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Posted 05 July 2013 - 02:25 AM

Its amazing how many people claim to have been studying the Bible all their lives and still believe it.  One wonders what they've been studying.  The reason for my remark about Matthew is that the stories unique to him tend to be the really fanciful ones, like the Three Magi.  I think he made them up.  If he didn't, someone did.  They don't hold together as actual stories but have earmarks of design.


#19    Imaginarynumber1

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Posted 05 July 2013 - 02:34 AM

View PostDoug1o29, on 04 July 2013 - 12:59 AM, said:


P.S.:  Though the Bible garbles a lot of history, it generally gets the sequence of events right.  That's especially obvious in the story of the Exodus and, I think, to a lesser extent in the NT as well.
Doug

Are you implying that the exodus out of Egypt actually took place, or just some of the historical information in exodus is accurate?

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#20    Paranoid Android

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Posted 05 July 2013 - 02:35 AM

View PostFrank Merton, on 05 July 2013 - 02:25 AM, said:

Its amazing how many people claim to have been studying the Bible all their lives and still believe it.  One wonders what they've been studying.  The reason for my remark about Matthew is that the stories unique to him tend to be the really fanciful ones, like the Three Magi.  I think he made them up.  If he didn't, someone did.  They don't hold together as actual stories but have earmarks of design.
I haven't been studying the Bible my whole life.  Only the last 14 years, ever since I converted as a 19 year old while at university (I'm now 33).  And yes, I still believe it.

Of course, you know there weren't three Magi in the story.  There may have been, but the text never says how many Magi there were.  It just gives the number of gifts they brought, and since there were three, nativity scenes added three Magi, one for each gift.

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#21    Frank Merton

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Posted 05 July 2013 - 02:56 AM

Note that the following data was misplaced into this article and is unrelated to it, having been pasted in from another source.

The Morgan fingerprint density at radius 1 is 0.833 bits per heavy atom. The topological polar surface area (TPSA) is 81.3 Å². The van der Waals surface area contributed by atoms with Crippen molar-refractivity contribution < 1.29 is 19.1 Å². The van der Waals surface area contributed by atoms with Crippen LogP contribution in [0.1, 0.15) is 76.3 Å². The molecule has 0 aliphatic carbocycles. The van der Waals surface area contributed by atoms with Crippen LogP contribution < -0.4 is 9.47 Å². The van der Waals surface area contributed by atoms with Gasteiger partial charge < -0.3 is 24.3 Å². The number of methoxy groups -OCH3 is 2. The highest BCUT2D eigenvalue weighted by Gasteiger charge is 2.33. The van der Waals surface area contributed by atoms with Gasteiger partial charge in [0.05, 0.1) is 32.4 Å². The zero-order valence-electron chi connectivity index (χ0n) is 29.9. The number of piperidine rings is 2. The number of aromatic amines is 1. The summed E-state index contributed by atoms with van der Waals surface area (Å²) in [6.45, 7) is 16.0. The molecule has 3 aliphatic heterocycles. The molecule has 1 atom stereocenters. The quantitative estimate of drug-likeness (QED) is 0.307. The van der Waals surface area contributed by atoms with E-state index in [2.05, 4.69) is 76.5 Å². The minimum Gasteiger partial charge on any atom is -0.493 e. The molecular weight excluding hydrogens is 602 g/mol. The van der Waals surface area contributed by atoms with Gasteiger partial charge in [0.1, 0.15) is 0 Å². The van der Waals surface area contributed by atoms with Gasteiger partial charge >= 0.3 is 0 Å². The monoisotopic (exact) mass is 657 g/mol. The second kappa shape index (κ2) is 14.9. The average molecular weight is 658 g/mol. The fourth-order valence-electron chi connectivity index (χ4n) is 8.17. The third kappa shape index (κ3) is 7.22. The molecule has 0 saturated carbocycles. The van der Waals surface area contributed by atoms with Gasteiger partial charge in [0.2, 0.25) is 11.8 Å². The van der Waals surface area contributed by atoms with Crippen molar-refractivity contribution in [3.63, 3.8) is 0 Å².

Well we all know the bit about the number three not being in the text; I hadn't thought that through and just used it as a way to avoid the cliche "Wise Men."

It seems to me a case can be made that Satan arranged for the star of Bethlehem.  First, it attracts astrologers -- denounced a few times in Scripture.  Second, it leads them first to Herod in Jerusalem, apparently to alert him to the birth of a possible rival.  Then it leads them (and after them Herod) to Bethlehem, where it takes an angelic intervention to save the Holy Family.  In the end all that comes of it is the slaughter of the Innocents.  This is God's handiwork?

Of course the author of the story didn't have that interpretation in mind, it just turns out that way.  He was trying to invent ways to make Jesus fulfill various prophesies, in a rather far-fetched way, and, I suppose, to make Jesus competitive with other luminaries of the time whose births legends tell us were announced by heavenly portents.


#22    GIDEON MAGE

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Posted 05 July 2013 - 06:18 PM

The Slaughter of the Innocents, like Matthew's Zombies, the eclipse at the crucifiction, and the  earthquakes, are all imaginary episodes inserted by the fourth century compilers of the new testament.  Why would Satan post a star to lead Herod to stage a non-existent Slaughter of the Innocents?  How would John the Baptist have escaped?  There is so very little truth or accuracy in the New Testament.  It was put together as a drastic attempt to reunite the Roman Empire under one manditory Religion.  Thousands were slaughtered for not adhering to the new state-sponsored faith, and the Empire fell apart again after the death of Theodosius.  Haven't any of you seen the movie "Agora"?